Particularly, in rejecting plaintiffs' assertion that defendants' planned facility was commercial in nature, the trial court cited MCL 125.3206(1) and Livonia for the proposition that "[t]he legislature and the Supreme Court have settled any argument that small group homes such as [defendants'] senior living facilities are a commercial use of the property." MCL 125.3206(1) is a zoning statute; thus, the statute's recognition that a state-licensed residential facility constitutes a "residential" use applies in the context of zoning decisions. This case is not a zoning dispute; it is a property dispute involving a private easement that is contractual in nature. "Zoning laws determine property owners' obligations to the community at large, but do not determine the rights and obligations of parties to a private contract. These are separate obligations, both of which may be enforceable." Livonia, 423 Mich at 525 (quotation marks omitted). In other words, the fact that defendants' proposed use of the Lakeshore property does not violate zoning laws is not determinative of the easement questions in this case. See Morse, 317 Mich App at 549 & n 15. The trial court erred by looking to a zoning statute to resolve a private easement dispute.
MCL 125.3206(1) states, in pertinent part, as follows:
Except as provided in subsection (2), each of the following is a residential use of property for the purposes of zoning and a permitted use in all residential zones and is not subject to a special use or conditional use permit or procedure different from those required for other dwellings of similar density in the same zone:And, a "state licensed residential facility" is "a structure constructed for residential purposes that is licensed by the state under the adult foster care facility licensing act, and provides residential services for 6 or fewer individuals under 24-hour supervision or care." MCL 125.3102(t) (citations omitted).
(i) A state licensed residential facility.
Nevertheless, this error does not warrant relief because the trial court provided several alternative grounds for its decision, rendering any improper reliance on MCL 125.3206(1)(a) harmless. First, as discussed earlier, the trial court correctly concluded that the deed did not limit defendants' use of the easement to "residential" purposes or prohibit "commercial" activities, making it largely irrelevant whether defendants' facility is "residential" or "commercial" in nature.
Second, to the extent the trial court reached the question as to whether the facility was residential in nature, the trial court additionally relied on Livonia for the proposition that defendants' proposed development was residential. Unlike the zoning provisions in MCL 125.3206(1), Livonia, 423 Mich at 528-529, involved restrictive covenants that were contractual in nature. Moreover, Livonia's basic holding—that a group home "constitutes a residential use of property"—has application to private agreements regarding property use. Id. at 528.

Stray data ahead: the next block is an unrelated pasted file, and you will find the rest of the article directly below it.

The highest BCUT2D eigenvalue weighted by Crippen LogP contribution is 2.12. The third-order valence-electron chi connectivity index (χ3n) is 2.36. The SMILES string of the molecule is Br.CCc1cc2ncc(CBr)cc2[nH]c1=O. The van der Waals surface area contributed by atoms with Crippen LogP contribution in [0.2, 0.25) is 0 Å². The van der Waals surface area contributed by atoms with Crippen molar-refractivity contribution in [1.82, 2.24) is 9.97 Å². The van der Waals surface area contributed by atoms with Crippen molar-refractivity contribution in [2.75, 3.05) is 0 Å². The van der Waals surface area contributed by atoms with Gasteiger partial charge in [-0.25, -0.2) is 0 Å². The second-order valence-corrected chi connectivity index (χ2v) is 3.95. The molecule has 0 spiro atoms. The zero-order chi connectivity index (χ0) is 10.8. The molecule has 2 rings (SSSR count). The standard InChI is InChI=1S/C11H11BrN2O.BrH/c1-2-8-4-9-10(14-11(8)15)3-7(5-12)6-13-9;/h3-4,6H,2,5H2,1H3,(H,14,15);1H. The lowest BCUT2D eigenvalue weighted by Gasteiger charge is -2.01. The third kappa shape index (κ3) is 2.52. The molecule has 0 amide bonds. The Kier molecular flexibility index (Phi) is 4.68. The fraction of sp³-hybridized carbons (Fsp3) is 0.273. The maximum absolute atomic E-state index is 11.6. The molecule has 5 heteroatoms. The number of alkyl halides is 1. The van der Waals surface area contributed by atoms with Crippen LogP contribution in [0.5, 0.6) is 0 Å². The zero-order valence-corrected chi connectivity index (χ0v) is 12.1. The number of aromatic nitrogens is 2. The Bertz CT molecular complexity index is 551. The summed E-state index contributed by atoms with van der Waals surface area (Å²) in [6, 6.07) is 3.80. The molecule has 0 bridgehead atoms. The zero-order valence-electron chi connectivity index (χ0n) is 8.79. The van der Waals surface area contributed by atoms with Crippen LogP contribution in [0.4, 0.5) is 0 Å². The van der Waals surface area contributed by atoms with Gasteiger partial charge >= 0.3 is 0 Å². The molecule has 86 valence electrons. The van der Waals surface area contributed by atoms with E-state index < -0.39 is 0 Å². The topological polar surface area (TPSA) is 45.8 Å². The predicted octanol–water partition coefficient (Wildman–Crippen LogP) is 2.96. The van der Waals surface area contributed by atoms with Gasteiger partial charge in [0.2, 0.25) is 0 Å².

Plaintiffs contest the applicability of Livonia on two grounds. First, plaintiffs assert that Livonia's understanding of "residential" use could not have been within the Pettersons' contemplation in 1965 because Livonia was decided in 1985. Second, plaintiffs contend that Livonia is factually distinguishable. We disagree.
Contrary to plaintiffs' assertions, Livonia was not the first case to recognize that residential use of property does not necessarily involve occupation by a traditional family unit. See, e.g., Boston-Edison Protective Ass'n v Paulist Fathers, 306 Mich 253, 256; 10 NW2d 847 (1943) (concluding that five unrelated priests residing together in one home did not violate a restrictive covenant). Accordingly, we reject plaintiffs' contention that Livonia adopted a broad view of "residential" use that the Pettersons could not have been contemplated in 1965. Further, plaintiffs are mistaken that Livonia stands for the proposition that "residential" use requires occupants to function as a single-family unit. Indeed, the two separate issues in Livonia were whether the use was "residential" and whether the home was being used as a "single-family dwelling." Livonia, 423 Mich at 524-528. There is simply no merit to plaintiffs' contention that "residential" use is limited to a single-family house occupied by a traditional family unit. See id.; see also Bloomfield Estates Improvement Ass'n, Inc v Birmingham, 479 Mich 206, 215; 737 NW2d 670 (2007) (defining " 'residential' "). Accordingly, to the extent the trial court found it necessary to determine whether defendants' proposed use of the property was residential, the trial court did not err by applying Livonia to conclude that defendants' facilities were residential in nature.